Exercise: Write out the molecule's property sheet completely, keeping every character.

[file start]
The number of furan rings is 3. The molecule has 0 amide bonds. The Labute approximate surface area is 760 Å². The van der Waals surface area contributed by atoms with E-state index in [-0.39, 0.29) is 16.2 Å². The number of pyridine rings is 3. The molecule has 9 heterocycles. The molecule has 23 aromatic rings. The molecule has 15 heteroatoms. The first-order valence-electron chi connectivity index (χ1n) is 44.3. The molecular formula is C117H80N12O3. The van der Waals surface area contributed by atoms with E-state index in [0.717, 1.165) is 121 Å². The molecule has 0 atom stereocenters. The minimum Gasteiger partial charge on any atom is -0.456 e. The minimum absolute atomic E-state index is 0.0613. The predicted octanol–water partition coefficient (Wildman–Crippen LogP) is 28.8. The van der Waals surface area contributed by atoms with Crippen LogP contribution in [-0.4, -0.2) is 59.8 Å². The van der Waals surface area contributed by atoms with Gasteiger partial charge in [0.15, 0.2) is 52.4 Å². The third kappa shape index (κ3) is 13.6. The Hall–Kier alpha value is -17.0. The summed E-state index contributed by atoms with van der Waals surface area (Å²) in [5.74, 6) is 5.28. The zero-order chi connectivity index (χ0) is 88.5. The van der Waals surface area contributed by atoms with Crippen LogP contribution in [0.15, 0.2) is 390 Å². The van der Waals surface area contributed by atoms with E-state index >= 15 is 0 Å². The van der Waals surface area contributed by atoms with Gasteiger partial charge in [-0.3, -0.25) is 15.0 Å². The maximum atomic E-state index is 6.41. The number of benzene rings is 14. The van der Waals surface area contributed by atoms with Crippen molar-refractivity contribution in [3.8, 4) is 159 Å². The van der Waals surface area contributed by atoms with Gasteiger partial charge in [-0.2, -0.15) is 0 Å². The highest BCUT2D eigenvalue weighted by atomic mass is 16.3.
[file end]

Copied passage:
The number of furan rings is 3. The molecule has 0 amide bonds. The Labute approximate surface area is 760 Å². The van der Waals surface area contributed by atoms with E-state index in [-0.39, 0.29) is 16.2 Å². The number of pyridine rings is 3. The molecule has 9 heterocycles. The molecule has 23 aromatic rings. The molecule has 15 heteroatoms. The first-order valence-electron chi connectivity index (χ1n) is 44.3. The molecular formula is C117H80N12O3. The van der Waals surface area contributed by atoms with E-state index in [0.717, 1.165) is 121 Å². The molecule has 0 atom stereocenters. The minimum Gasteiger partial charge on any atom is -0.456 e. The minimum absolute atomic E-state index is 0.0613. The predicted octanol–water partition coefficient (Wildman–Crippen LogP) is 28.8. The van der Waals surface area contributed by atoms with Crippen LogP contribution in [-0.4, -0.2) is 59.8 Å². The van der Waals surface area contributed by atoms with Gasteiger partial charge in [0.15, 0.2) is 52.4 Å². The third kappa shape index (κ3) is 13.6. The Hall–Kier alpha value is -17.0. The summed E-state index contributed by atoms with van der Waals surface area (Å²) in [5.74, 6) is 5.28. The zero-order chi connectivity index (χ0) is 88.5. The van der Waals surface area contributed by atoms with Crippen LogP contribution in [0.15, 0.2) is 390 Å². The van der Waals surface area contributed by atoms with E-state index >= 15 is 0 Å². The van der Waals surface area contributed by atoms with Gasteiger partial charge in [-0.3, -0.25) is 15.0 Å². The maximum atomic E-state index is 6.41. The number of benzene rings is 14. The van der Waals surface area contributed by atoms with Crippen molar-refractivity contribution in [3.8, 4) is 159 Å². The van der Waals surface area contributed by atoms with Gasteiger partial charge in [-0.2, -0.15) is 0 Å². The highest BCUT2D eigenvalue weighted by atomic mass is 16.3.